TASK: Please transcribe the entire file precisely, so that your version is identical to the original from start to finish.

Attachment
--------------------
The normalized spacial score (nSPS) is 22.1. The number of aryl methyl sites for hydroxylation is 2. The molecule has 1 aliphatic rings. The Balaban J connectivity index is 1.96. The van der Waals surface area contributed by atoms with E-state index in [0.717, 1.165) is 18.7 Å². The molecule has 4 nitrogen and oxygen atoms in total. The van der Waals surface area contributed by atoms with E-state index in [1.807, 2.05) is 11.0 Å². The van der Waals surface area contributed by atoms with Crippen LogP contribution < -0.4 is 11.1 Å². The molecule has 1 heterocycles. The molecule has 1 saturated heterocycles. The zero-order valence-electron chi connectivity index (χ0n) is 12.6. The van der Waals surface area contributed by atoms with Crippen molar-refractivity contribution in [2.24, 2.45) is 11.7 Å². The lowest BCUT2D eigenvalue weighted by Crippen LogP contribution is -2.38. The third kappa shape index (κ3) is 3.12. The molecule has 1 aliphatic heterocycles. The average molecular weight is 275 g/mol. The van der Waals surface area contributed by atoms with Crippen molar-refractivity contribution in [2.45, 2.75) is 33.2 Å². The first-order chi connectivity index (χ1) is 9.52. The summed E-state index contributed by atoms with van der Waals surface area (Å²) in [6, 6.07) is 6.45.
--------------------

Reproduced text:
The normalized spacial score (nSPS) is 22.1. The number of aryl methyl sites for hydroxylation is 2. The molecule has 1 aliphatic rings. The Balaban J connectivity index is 1.96. The van der Waals surface area contributed by atoms with E-state index in [0.717, 1.165) is 18.7 Å². The molecule has 4 nitrogen and oxygen atoms in total. The van der Waals surface area contributed by atoms with E-state index in [1.807, 2.05) is 11.0 Å². The van der Waals surface area contributed by atoms with Crippen LogP contribution < -0.4 is 11.1 Å². The molecule has 1 heterocycles. The molecule has 1 saturated heterocycles. The zero-order valence-electron chi connectivity index (χ0n) is 12.6. The van der Waals surface area contributed by atoms with Crippen molar-refractivity contribution in [2.24, 2.45) is 11.7 Å². The lowest BCUT2D eigenvalue weighted by Crippen LogP contribution is -2.38. The third kappa shape index (κ3) is 3.12. The molecule has 1 aliphatic heterocycles. The average molecular weight is 275 g/mol. The van der Waals surface area contributed by atoms with Crippen molar-refractivity contribution in [2.45, 2.75) is 33.2 Å². The first-order chi connectivity index (χ1) is 9.52. The summed E-state index contributed by atoms with van der Waals surface area (Å²) in [6, 6.07) is 6.45.